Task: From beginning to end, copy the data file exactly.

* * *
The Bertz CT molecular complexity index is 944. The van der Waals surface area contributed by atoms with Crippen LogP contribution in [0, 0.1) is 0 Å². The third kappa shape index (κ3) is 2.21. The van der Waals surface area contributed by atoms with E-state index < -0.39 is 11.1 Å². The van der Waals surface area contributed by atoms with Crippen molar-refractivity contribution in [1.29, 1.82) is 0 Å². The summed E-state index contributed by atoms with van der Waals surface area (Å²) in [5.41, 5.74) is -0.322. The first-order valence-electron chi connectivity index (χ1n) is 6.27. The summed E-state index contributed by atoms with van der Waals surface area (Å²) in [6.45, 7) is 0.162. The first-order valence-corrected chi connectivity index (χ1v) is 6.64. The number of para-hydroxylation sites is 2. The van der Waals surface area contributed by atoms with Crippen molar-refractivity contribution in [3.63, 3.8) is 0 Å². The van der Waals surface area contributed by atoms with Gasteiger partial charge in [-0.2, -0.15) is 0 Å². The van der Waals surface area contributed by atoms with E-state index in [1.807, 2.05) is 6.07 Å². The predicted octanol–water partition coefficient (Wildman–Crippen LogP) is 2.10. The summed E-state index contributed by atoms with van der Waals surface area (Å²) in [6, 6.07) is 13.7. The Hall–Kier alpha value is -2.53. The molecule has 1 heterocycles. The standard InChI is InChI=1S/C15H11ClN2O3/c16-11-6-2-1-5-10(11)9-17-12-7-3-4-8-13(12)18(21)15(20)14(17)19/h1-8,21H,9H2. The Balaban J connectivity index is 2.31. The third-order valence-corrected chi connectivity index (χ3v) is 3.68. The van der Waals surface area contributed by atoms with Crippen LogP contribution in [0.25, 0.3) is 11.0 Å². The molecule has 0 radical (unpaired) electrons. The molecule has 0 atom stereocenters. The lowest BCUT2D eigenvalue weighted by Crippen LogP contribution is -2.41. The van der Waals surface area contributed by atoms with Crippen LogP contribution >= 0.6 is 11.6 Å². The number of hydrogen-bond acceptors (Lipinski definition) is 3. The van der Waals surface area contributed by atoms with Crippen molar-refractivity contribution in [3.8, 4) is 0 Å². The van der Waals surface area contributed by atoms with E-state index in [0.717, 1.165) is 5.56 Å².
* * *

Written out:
The Bertz CT molecular complexity index is 944. The van der Waals surface area contributed by atoms with Crippen LogP contribution in [0, 0.1) is 0 Å². The third kappa shape index (κ3) is 2.21. The van der Waals surface area contributed by atoms with E-state index < -0.39 is 11.1 Å². The van der Waals surface area contributed by atoms with Crippen molar-refractivity contribution in [1.29, 1.82) is 0 Å². The summed E-state index contributed by atoms with van der Waals surface area (Å²) in [5.41, 5.74) is -0.322. The first-order valence-electron chi connectivity index (χ1n) is 6.27. The summed E-state index contributed by atoms with van der Waals surface area (Å²) in [6.45, 7) is 0.162. The first-order valence-corrected chi connectivity index (χ1v) is 6.64. The number of para-hydroxylation sites is 2. The van der Waals surface area contributed by atoms with Crippen molar-refractivity contribution in [3.63, 3.8) is 0 Å². The van der Waals surface area contributed by atoms with Gasteiger partial charge in [-0.2, -0.15) is 0 Å². The van der Waals surface area contributed by atoms with E-state index in [1.807, 2.05) is 6.07 Å². The predicted octanol–water partition coefficient (Wildman–Crippen LogP) is 2.10. The summed E-state index contributed by atoms with van der Waals surface area (Å²) in [6, 6.07) is 13.7. The Hall–Kier alpha value is -2.53. The molecule has 1 heterocycles. The standard InChI is InChI=1S/C15H11ClN2O3/c16-11-6-2-1-5-10(11)9-17-12-7-3-4-8-13(12)18(21)15(20)14(17)19/h1-8,21H,9H2. The Balaban J connectivity index is 2.31. The third-order valence-corrected chi connectivity index (χ3v) is 3.68. The van der Waals surface area contributed by atoms with Crippen LogP contribution in [0.25, 0.3) is 11.0 Å². The molecule has 0 radical (unpaired) electrons. The molecule has 0 atom stereocenters. The lowest BCUT2D eigenvalue weighted by Crippen LogP contribution is -2.41. The van der Waals surface area contributed by atoms with Crippen LogP contribution >= 0.6 is 11.6 Å². The number of hydrogen-bond acceptors (Lipinski definition) is 3. The van der Waals surface area contributed by atoms with Crippen molar-refractivity contribution in [3.8, 4) is 0 Å². The van der Waals surface area contributed by atoms with E-state index in [0.717, 1.165) is 5.56 Å².